Delegates to the 125th annual meeting of the Episcopal Diocese of Los Angeles will be asked to amend diocesan canons to name certain nontraditional faith communities as “mission centers” that will send lay delegates with seat, voice and vote to Diocesan Convention.
The convention will be held via Zoom on Saturday, Nov. 14, with Convention Eucharist via Facebook and YouTube on Sunday, Nov. 15. Read more about the convention here.
The Rev. Canon Kelli Grace Kurtz, who chairs the diocesan Commission on Constitution and Canons, wrote the proposed amendment and said it would clarify nontraditional communities as mission centers but not change them operationally or structurally.
“We’re not changing anything. We’re just defining what already is,” said Kurtz, who also convenes the diocesan Program Group on Mission Congregations. “It [the resolution] provides clarity and it’s a prelude to the revisioning work that needs to be done on the “Theology of Mission,” the policies and procedures manual of the diocese.
“There isn’t a dramatic backstory,” she said. “It really is cleaning up and making more clear what the relationship is between the communities in our diocese that are neither parish or mission.”
Nontraditional communities include: St. Francis Episcopal Mission Outreach Center in San Bernardino; Thad’s, an emergent congregation in Culver City; Thom’s, a Huntington Beach house church; St. Michael’s Episcopal Ministry Center in Riverside; Holy Spirit, a progressive community in Atwater Village and The Abundant Table, a church farm and farming collective in Camarillo.
“These communities have been around for a long time and have gone by several different titles, including preaching station, mission station, emergent community, mission outreach center, house church, and community based fellowship, but never one unifying title and no formal relationship with the diocese other than the bishop saying ‘yes, they exist,’” said Kurtz, who is rector of All Saints, Riverside.
“They are vital and creative parts of our diocesan family,” Kurtz added. “The bishop believes they add to our common life and expand our understanding of church, community, witness and worship.”
Typically, a parish is a church that can financially support its own operation. Its vestry, or governing body, may call its own priest, or rector, with approval of the bishop diocesan. Parishes are asked to contribute 12% of their operating budget to the diocese as part of the Mission Share Fund (MSF) for mutual ministry support. That money is used by the diocese to, among other things, help support congregations that cannot financially support themselves.
Most, though not all, mission congregations rely on support from the diocese to sustain their mission and ministries. The bishop diocesan is considered the rector of each mission and appoints a vicar or representative to serve as priest on the bishop’s behalf. Mission congregations are required to contribute 10% of their annual plate and pledge to the MSF. Elected lay leaders who govern and support the clergy are called the bishop’s committee.
Since Thad’s began as a church plant from All Saints, Beverly Hills in 2008, members have worshipped in a living room, a Denny’s restaurant conference room, a local park, a jazz bakery, and a Jewish community center. Currently they meet at the Willows Community School Performing Arts Center in Culver City and prefer to rent space rather than to seek a permanent building, foregoing the burden of a mortgage in order to focus on people rather than programs.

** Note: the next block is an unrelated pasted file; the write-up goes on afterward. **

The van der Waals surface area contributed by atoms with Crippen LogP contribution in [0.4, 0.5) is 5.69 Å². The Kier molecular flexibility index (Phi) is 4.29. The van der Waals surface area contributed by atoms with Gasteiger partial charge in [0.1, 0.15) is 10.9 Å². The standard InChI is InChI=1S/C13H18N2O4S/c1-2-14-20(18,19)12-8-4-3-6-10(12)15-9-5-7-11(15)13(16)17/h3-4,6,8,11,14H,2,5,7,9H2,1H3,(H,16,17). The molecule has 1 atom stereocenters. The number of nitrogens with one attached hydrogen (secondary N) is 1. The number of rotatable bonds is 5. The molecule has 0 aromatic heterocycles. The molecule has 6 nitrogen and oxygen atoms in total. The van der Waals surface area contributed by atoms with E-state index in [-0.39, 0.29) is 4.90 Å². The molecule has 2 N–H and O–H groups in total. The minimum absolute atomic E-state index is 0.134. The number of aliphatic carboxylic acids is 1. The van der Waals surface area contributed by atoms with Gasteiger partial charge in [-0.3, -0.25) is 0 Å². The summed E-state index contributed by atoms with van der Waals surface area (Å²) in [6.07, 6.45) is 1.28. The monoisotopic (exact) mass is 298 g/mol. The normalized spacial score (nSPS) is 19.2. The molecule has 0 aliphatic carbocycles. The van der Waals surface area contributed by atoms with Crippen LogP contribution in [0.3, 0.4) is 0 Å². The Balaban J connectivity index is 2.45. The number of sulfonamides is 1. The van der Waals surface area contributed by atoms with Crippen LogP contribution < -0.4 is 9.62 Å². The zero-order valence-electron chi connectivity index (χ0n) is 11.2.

Christian Kassoff, lay leader at Thom’s, said approval of the proposed resolution would “make it nice to feel recognized.” He drew inspiration from Thad’s to begin Thom’s, named after the apostle Thomas “because questioning is in our DNA.” Within a year, members had turned faith into service by forming a Laundry Love ministry to the homeless and economically vulnerable.
In turn, Thom’s has inspired similar efforts across the six-county Los Angeles diocese. “The last time I counted, a couple of years ago, there were like 18 Laundry Loves around the diocese, and plenty more that were not Episcopal Church-affiliated,” Kassoff said. However, since the Covid-19 pandemic, the ministry has halted and Thom’s worship, like that of most other churches, has shifted to an online presence for the time being.
The Abundant Table addresses spiritual needs through worship, study, community, food farming and service, according to the Rev. Canon Jerry Kahler, president of the ministry’s board. It also includes subscription-based community supported agriculture, supporting small, sustainable, local farms, providing fresh seasonal produce, and a strengthened community.
Similarly, Holy Spirit, an emergent community organized in 2004 in the Silverlake-Los Feliz area of Los Angeles, offers the Lord’s Supper in three courses — a meal and fellowship, worship and reflection, and dessert. It began as an informal house church, then moved around until it settled on its current location at St. Francis’ Chapel, Atwater Village (Los Angeles), according to Canon Randy Kimmler, a founder.
“We wanted to attract people who may not be Episcopalians, to make a little more user-friendly,” he said. Now the group has moved its gatherings online, said Kimmler, who is glad convention will consider the amendment that will formally establish Holy Spirit’s status.
The Rev. Canon Mary Crist, St. Michael’s priest, said she welcomes the change. “This does a lot to legitimize our status as ‘members of the family,’” she said. In addition to offering space for Recovery meetings, the church is collaborating with Riverside officials on a $17 million development to create 50 affordable housing units for homeless and low-income people.
If the amendment is approved at the Nov. 14 virtual convention, it will take effect with the adjournment of the 2020 meeting.